In 2009 Marcus du Sautoy, Professor of Mathematics at Oxford University and Simonyi Professor for the Public Understanding of Science, teamed up with an unlikely co-presenter, comedian / actor Alan Davies, to present an episode of Horizon dealing with the joys or otherwise of mathematics - “Alan and Marcus go forth and multiply”. In one part of the documentary the two participate in an experiment to see if the brain of a member of the public who dislikes maths (Davies) and the brain of one of the most recognisable mathematicians on the planet (du Sautoy) process mathematics differently. However, the interesting thing for me was this clip extracted from the session.
Play this embedded clip and pay particular attention to du Sautoy’s answer to the third question.
I need to make a clear statement here - it is not my intention to take a cheap shot at Marcus du Sautoy - just the opposite in fact. Later du Sautoy easily answers more complex questions before I, in the comfort of my lounge chair, have even processed the information required. He admits that he was nervous about getting simple calculations wrong as it would be embarrassing for a man in his position to do so. We can also assume that du Sautoy could have insisted that the error be edited out of the program - but clearly he didn’t and this reflects positively on him.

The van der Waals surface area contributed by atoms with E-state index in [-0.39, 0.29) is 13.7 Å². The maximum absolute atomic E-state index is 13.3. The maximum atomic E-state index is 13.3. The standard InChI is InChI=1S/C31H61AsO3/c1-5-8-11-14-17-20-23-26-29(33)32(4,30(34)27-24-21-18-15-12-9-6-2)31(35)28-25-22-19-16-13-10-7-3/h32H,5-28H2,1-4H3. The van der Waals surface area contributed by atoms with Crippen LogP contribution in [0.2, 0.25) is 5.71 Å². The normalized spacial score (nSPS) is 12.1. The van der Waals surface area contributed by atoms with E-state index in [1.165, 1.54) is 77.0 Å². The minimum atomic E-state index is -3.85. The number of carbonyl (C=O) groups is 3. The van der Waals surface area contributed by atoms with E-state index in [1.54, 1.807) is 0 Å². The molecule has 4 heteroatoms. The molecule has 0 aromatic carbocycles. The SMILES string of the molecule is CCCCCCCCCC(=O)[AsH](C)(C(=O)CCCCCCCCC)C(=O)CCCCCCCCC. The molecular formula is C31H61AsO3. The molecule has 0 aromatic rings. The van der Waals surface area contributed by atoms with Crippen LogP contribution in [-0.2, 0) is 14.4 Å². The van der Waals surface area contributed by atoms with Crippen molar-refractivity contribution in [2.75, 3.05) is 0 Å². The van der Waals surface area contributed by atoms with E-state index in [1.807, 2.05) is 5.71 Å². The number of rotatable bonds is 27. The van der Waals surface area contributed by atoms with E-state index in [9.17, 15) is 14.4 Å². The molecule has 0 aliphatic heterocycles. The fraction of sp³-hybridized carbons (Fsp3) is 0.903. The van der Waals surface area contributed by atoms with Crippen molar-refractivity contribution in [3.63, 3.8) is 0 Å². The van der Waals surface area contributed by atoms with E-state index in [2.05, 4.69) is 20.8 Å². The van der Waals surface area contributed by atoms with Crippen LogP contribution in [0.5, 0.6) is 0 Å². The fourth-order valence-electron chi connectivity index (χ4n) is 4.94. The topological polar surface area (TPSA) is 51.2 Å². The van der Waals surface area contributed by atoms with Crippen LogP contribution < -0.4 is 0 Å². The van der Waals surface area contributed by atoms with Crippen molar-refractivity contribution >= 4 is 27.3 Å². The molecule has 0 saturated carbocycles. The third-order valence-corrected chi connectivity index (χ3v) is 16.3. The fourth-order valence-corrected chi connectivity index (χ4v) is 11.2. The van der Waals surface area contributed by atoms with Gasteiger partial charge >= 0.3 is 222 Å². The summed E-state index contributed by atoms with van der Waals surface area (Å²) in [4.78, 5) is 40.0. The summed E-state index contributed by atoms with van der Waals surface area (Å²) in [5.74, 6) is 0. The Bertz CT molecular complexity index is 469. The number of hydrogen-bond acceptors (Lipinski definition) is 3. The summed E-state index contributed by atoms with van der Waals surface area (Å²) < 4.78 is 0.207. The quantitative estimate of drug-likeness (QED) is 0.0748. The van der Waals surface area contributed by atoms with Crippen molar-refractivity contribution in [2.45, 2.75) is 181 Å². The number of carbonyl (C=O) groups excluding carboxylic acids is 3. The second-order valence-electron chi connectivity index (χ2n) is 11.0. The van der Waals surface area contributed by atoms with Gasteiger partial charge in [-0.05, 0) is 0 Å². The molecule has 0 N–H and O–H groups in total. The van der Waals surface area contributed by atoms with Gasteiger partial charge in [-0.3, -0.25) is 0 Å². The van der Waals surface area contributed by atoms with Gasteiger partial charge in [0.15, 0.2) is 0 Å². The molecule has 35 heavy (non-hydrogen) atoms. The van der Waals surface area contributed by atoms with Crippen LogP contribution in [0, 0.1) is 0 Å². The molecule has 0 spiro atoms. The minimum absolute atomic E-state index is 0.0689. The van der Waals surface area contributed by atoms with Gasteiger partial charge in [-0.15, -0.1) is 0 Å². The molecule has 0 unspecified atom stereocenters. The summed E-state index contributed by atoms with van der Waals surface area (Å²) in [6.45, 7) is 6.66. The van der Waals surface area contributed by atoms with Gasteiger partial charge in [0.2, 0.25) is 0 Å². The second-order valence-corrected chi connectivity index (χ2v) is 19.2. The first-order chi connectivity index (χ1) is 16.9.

The interesting thing to me was that when nervous or under stress even one of the most prominent minds in the field of mathematics can make a simple errors. If this holds true for an expert practitioner such as du Sautoy how much more significant might it be for students in school?
This may prompt some to review their teaching practice in mathematics classrooms. Reducing stressful situations (and for some students stress may result from something as simple as being required to provide an answer publicly in class) would surely make the process more enjoyable for all - and it may just remove a barrier to learning.